Statement, 2019 

My practice encompasses installations of various scales with sculptural and pictorial elements; and dance. I’m fascinated by making plastic the non-verbal part of our communication and interactions. Foregrounding the physical in our experiences to make ‘what situations feel like to touch’. The work is poetic, tactile and connected to the expressing visceral body. Body is referred to indirectly through poetic abstractions of body-like materials; cultural abstractions like gestures; and ubiquitous experiences of day to day physicality like getting up from sitting on grass with its imprint on the back of your legs; or the inner tension of supressing a whole story of gestures with one unreadable blank expression.

Collage is the through-line: I improvise or find elements and collage them together into images, installations or performances. In my visual language I weave relationships between real/artificial and play with materiality and scale. Performance works provide an exploration of states of being, recently the failed momentum of loss and mourning; and an extended period of boredom. The strands in my work inform each other - narratives from the dance work playing out in the sculptural installations. The work could extend into film and projection mapping. Micro- narratives that refer to situations or scenarios to do with interactions are beginning to appear and I would like to develop these.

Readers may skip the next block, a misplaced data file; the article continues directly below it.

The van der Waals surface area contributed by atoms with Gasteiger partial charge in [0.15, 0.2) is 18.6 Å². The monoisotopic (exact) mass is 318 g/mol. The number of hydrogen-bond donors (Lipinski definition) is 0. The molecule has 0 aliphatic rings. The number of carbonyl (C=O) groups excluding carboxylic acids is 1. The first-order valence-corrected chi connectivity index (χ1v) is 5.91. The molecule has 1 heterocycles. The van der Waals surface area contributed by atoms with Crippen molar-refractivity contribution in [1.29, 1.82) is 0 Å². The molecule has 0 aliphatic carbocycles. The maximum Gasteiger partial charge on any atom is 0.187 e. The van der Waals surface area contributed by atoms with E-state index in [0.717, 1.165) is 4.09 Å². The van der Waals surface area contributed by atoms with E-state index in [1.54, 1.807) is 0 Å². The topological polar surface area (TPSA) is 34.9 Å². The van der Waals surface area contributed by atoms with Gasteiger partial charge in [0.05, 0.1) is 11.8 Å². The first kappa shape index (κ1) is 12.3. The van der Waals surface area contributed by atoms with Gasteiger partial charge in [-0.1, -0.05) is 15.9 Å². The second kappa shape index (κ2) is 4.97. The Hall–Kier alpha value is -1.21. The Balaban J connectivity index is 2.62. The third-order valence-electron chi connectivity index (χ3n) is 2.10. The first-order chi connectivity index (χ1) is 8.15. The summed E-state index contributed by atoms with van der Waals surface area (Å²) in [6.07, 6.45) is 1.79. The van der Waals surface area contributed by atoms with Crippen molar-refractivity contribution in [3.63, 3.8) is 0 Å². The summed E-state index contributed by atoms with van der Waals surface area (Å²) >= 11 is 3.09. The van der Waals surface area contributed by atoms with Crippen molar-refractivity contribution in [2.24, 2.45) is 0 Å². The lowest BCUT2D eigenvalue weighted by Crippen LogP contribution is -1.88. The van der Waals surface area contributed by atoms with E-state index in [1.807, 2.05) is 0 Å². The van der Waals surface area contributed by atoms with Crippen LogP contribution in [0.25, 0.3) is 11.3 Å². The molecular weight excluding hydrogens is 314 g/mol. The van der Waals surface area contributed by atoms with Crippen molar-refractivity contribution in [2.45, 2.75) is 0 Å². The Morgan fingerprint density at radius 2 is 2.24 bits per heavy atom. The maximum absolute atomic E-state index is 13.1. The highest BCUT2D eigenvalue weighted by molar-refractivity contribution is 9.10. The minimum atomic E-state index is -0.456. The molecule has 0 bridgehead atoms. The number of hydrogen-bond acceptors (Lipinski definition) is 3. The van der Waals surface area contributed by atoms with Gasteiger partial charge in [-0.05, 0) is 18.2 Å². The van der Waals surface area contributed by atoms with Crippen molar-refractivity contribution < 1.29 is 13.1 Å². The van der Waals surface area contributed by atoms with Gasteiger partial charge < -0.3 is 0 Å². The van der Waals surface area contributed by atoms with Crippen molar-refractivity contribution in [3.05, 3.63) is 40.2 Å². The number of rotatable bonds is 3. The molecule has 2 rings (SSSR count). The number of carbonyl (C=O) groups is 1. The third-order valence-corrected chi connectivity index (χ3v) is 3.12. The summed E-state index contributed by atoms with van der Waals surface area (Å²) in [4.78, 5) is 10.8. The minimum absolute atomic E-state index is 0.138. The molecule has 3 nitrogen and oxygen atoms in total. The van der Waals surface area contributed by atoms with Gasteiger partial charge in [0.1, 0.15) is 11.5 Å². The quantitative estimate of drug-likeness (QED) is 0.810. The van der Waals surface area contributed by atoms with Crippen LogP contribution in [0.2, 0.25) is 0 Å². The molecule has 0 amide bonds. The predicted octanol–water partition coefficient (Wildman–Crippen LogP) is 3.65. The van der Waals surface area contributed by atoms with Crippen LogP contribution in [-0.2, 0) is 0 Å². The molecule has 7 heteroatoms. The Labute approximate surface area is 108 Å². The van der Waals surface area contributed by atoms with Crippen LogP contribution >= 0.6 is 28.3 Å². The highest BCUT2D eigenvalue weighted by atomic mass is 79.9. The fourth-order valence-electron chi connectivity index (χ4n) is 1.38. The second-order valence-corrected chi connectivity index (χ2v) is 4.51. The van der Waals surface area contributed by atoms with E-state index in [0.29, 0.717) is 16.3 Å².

I’m interested in theories that put the body centre stage over language as a structural element, Brian Massumi and Eve Sedgewick, Affect Theory, Visceral Theory, and before that Julia Kristeva and Helen Cixous. Also in psychology, especially the writings of Darrian Leader (What is Madness; The New Black) along with popular psychology books by Daniel Goleman (Emotional Intelligence; why it can matter more than IQ; Social Intelligence; the new science of social relationships) and John Gottman (The Relationship Cure). I'd be interested to connect with Psychology and Social Sciences researchers and relevant research groups.